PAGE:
By Dimithri Wijesinghe
The Arka Initiative is an organisation working at a grassroots and institutional level in Sri Lanka in a bid to address sexual and reproductive health issues in a culturally attuned and tangible manner.
Adopting a holistic approach in its work, the organisation is led by young professionals who hail from medical, psychological, research, and legal backgrounds, and are advised by senior medical professionals.
The organisation is currently running sex education and awareness programmes in and outside Colombo, and has also launched a project whereby reusable sanitary pads are provided to underserved women in various districts of the country.
We spoke to Manisha Dissanayake, one of the founding members of the initiative, about the work they have done since the launch of their many various projects, and to take us through what’s new with Arka.
Manisha shared that the group has continued their work since its conception in 2019, particularly their very first project, the Sustainable Sanitation Project, which entails the distribution of reusable sanitary pads to groups of underserved women in all districts of the country.
The project has been ongoing with sessions at districts outside Colombo where the team has intimate discussions with women and provides them with reusable pads. The hope for the next phase is to make this project “truly sustainable” and take it all over the island, ensuring continuity.
With regards to this particular project, Arka has had many collaborators showing their support and bringing in contributions as best they can; in August 2019, Chamathka Ratnayake ran 10,000 metres at the Arugam Bay Half Marathon to raise money for the Sustainable Sanitation Project, and Manisha shared that recently two individuals visiting Sri Lanka from London donated close to 2,000 pads.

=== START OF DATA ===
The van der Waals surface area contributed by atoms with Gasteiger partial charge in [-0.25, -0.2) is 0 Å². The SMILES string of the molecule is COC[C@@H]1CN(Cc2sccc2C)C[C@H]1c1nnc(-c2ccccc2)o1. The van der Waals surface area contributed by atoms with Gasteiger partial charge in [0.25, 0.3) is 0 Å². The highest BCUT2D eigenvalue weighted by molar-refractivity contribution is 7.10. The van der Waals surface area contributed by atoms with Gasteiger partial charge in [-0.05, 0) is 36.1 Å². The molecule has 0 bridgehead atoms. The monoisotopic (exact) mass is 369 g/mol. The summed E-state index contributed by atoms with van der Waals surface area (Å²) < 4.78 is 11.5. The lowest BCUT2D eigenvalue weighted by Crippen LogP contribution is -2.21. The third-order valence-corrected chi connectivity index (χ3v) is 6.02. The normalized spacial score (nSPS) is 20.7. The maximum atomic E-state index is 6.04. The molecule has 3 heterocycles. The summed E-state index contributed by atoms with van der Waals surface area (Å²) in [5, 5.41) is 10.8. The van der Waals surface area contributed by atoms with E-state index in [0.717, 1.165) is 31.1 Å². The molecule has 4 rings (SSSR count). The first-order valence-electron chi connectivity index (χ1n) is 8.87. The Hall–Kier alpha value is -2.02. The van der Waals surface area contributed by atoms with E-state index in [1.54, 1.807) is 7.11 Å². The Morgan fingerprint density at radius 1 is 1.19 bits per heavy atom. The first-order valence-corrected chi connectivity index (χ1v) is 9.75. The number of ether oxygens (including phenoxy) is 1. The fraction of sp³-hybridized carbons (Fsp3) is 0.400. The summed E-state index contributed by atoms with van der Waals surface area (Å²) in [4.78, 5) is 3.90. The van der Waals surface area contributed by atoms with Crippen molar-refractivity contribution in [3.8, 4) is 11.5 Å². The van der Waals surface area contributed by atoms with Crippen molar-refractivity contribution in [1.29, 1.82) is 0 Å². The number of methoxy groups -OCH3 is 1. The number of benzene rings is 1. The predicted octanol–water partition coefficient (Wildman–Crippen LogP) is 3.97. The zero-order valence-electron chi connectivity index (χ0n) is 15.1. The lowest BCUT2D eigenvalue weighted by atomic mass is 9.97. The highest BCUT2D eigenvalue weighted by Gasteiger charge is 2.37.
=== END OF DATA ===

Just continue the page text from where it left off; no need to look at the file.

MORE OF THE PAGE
Manisha also added that in growing and expanding on the project, their mentors attended the Peace Expo 2019 organised by Road to Rights, a workshop on adolescence and youth health by the Family Health Bureau, a discussion after a play staged by Methodist College on the stigmas surrounding menstruation, and a podcast by The Responsible Citizen.
Further, in their experience gathered from Arka Circles – a gathering held to discuss, educate, and provide an overall safe space for young people about sexual and reproductive health – the group, having recognised a need for comprehensive sex education amongst the youth of the island, launched an initiative where they would provide for sex education in schools.
Manisha shared that many schools are averse and reluctant, but they have received a very good response from the schools they have had sessions in. She said that parents have written to them and said that it was the first time they had sat down with their children to talk about these difficult issues and that it has been an eye-opener as to the level of reluctance in society to discuss these issues with children.
Due to these reasons and the overall reluctance of our society to talk about sexual health, which is an important part of one’s youth and adolescence, even through to adult life, and the lack of information and opposition posed by various parties, be it religious groups or cultural factors, Arka hopes to host their next Arka Circles with a focus of sex education.
“Filling in the gaps – the sex education we actually needed” will be held on 7 March 2020, 4 p.m. at HomeTree Coworking. https://www.facebook.com/events/623171775143241/
Manisha also shared that Arka is looking to collaborate with other youth groups working towards goals similar to theirs, as organisations would rather not replicate the work that the other is doing, as this would essentially be counterproductive. She said that the goal is to maximise on the service that they are able to provide.
As of date, she said that they have had useful conversations with organisations such as HomeTree Coworking and Advocata and are hopeful that they will continue to have useful and enriching collaborations with other organisations in the future.